Top tennis player denied entry to Australia over vaccine exemption
Tennis star Novak Djokovic was informed Thursday upon his arrival at a Melbourne airport that he is being denied entry to the country over his medical exemption from the Covid vaccine.
“The Australian Border Force will continue to ensure that those who arrive at our border comply with our laws and entry requirements. The ABF can confirm that Mr. Djokovic failed to provide appropriate evidence to meet the entry requirements to Australia, and his visa has been subsequently cancelled,” said the Border Force in a statement Thursday.
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Djokovic traveled to Australia to defend his title in the Australian Open via last-minute special permission to do so. Djokovic needed special permission due to the country’s COVID-19 vaccination requirement.
Upon arrival in Melbourne, he was detained over questions about the validity of his vaccine exemption. After a 10-hour detention, officials informed him he was not welcome in Australia because they had found fault with the medical evidence cited in his vaccine exemption.
Barely more than 24 hours passed between the time special permission was granted, and Djokovic’s visa denial after his intercontinental flight to Australia.
“Mr. Djokovic’s visa has been cancelled,” Australian Prime Minister Scott Morrison tweeted. “Rules are rules, especially when it comes to our borders. No one is above these rules.”
Djokovic’s legal team has filed a challenge to the cancellation of his visa and authorities will reportedly allow him to remain in Australia until at least Monday when his legal challenge will be addressed.
The tennis legend had hopes of winning his 10th Australian Open in 2022. The Open starts January 17. Djokovic, a 20-time Grand Slam tournament champion, is the number one ranked male tennis player in the world. The special permission to play in the Open came after months of speculation over Djokovic’s presumed hesitance to vaccination, although he never stated publicly that he was unvaccinated, saying it is a “private matter.”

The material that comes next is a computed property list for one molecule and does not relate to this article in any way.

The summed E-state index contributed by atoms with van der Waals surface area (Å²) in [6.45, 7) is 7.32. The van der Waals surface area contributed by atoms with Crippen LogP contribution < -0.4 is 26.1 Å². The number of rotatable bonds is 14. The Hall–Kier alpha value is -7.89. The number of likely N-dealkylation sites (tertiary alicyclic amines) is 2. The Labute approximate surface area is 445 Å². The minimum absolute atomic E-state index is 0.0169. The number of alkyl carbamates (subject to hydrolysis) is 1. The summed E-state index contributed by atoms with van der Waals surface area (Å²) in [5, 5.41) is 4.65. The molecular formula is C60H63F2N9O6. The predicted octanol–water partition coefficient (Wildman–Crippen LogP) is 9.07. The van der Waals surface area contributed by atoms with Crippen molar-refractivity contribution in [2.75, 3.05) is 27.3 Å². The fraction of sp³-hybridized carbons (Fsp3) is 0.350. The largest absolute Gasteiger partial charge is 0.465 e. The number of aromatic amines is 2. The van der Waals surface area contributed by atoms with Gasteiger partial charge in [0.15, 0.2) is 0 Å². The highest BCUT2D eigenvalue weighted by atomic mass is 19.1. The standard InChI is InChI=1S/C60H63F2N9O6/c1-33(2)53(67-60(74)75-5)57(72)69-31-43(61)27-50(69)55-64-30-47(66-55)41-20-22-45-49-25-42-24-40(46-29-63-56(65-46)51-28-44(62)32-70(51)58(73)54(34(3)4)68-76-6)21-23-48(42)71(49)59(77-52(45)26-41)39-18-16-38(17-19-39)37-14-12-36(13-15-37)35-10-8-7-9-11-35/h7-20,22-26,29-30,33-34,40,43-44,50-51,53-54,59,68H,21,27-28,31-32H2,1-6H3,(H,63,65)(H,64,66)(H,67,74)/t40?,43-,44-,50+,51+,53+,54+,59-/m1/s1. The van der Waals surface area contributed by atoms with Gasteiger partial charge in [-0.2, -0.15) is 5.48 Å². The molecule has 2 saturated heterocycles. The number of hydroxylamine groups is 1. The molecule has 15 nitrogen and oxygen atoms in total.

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Tournament director Craig Tiley said 26 players and/or staff filed anonymous applications for medical exemption and that only a “handful” were approved.
“… Seventy-five to 80% of those that apply for medical exemption, it was not granted,” Tiley told Melbourne’s 3AW radio. Djokovic “went through that process and it’s completely legitimate application and process,” he continued, adding that the star was treated no differently than anyone else who applied.
Victoria state Deputy Premier James Merlino said last month that there would not be “a loophole for privileged tennis players.”
“It is a medical exemption in exceptional circumstances if you have an acute medical condition,” Merlino added.
After the decision, fans of Djokovic gathered in the streets in solidarity outside the hotel where Djokovic is thought to be detained, protesting the decision to cancel his visa.